The Clearwater 800 lumen LED flashlight uses the same solid construction as the original, with only the slight difference noted above in the screw-on flashlight head. You'd have to look pretty close to notice the difference; I didn't realize there was a difference until I removed both heads to see if I could swap them out.
The flashlight body is CNC-machined from an aluminum tube and coated with PVD or some type of anodized coating. It's slightly heavier than the original Andie at 207 grams (vs. 194 grams) and (6-7/8 oz.) and it's slightly shorter at 156 mm (vs. 159 mm for the original). The head diameter is the same for both at 42 mm.
The body feels well balanced in the hand and it has a machine-knurled grip surface in the center. The "rings" at the front of the flashlight act as a heat sink; in fact, the entire aluminum flashlight body is a heat sink for the powerful LED.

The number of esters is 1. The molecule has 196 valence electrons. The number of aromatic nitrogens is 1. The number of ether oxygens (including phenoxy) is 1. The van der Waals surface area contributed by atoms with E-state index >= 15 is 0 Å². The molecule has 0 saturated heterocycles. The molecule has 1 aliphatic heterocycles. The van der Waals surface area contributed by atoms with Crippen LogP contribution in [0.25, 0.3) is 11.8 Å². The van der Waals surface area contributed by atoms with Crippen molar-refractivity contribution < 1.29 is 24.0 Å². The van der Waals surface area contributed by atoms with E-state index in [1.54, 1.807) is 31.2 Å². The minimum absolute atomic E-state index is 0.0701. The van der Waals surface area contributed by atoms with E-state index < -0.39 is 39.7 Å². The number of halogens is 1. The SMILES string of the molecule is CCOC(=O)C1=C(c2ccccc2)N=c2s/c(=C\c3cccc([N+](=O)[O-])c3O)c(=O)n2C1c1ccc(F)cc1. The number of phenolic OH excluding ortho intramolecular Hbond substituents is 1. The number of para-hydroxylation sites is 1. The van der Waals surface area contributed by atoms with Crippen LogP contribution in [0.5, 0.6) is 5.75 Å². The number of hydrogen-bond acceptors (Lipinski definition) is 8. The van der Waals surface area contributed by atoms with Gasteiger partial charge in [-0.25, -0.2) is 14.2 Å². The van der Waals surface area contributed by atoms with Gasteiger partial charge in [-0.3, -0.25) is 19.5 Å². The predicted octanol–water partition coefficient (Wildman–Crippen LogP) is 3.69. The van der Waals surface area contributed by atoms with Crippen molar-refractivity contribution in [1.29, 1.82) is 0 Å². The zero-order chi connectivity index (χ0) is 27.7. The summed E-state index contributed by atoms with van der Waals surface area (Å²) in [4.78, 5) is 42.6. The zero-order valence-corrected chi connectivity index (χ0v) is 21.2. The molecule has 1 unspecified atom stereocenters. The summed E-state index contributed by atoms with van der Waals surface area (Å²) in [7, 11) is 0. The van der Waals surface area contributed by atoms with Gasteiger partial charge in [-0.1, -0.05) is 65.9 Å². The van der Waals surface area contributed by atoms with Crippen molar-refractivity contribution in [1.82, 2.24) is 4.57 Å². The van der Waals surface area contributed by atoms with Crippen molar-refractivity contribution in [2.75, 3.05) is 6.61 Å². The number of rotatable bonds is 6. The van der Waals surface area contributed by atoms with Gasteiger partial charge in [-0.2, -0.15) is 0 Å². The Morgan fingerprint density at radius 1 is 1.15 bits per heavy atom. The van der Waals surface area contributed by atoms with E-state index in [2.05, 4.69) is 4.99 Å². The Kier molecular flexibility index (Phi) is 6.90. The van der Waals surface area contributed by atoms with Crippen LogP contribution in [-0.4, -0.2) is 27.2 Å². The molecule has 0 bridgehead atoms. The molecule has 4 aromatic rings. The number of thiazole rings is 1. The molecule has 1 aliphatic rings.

The 800 lumen version has the same rubberized on/off switch at the rear. Press once to turn the flashlight on and press lightly again to put it into reduced power mode. It will stay in whatever mode you have left it for the next time it's switched on.
The reduced power mode of the 800 lumen version is about equal to the full power mode of the original Andie. Click on the full power and it's like kicking in the afterburner, leaving the original Andie in the dust.
It's always difficult to illustrate the power of a flashlight in photographs and doubly so for video. We compared the 800 lumen flashlight to the original Andie (both at full power) and also to another shop workhorse, the Milwaukee 12V worklight, which uses the Milwaukee M12 rechargeable power pack and only has a single on/off mode.
The Milwaukee flashlight was briefly described in our review of the Milwaukee heated jacket (review). It has a better than average output and it's probably better than the average household flashlight (does anyone still use an incandescent flashlight?). Its specialty is delivering a wide beam of light with its rotating head.
The M12 power pack is a bit disappointing however, because it doesn't seem to hold power very long. Also, the Milwaukee 12V worklight is kind of porky, so it doesn't fit easily in the toolbox.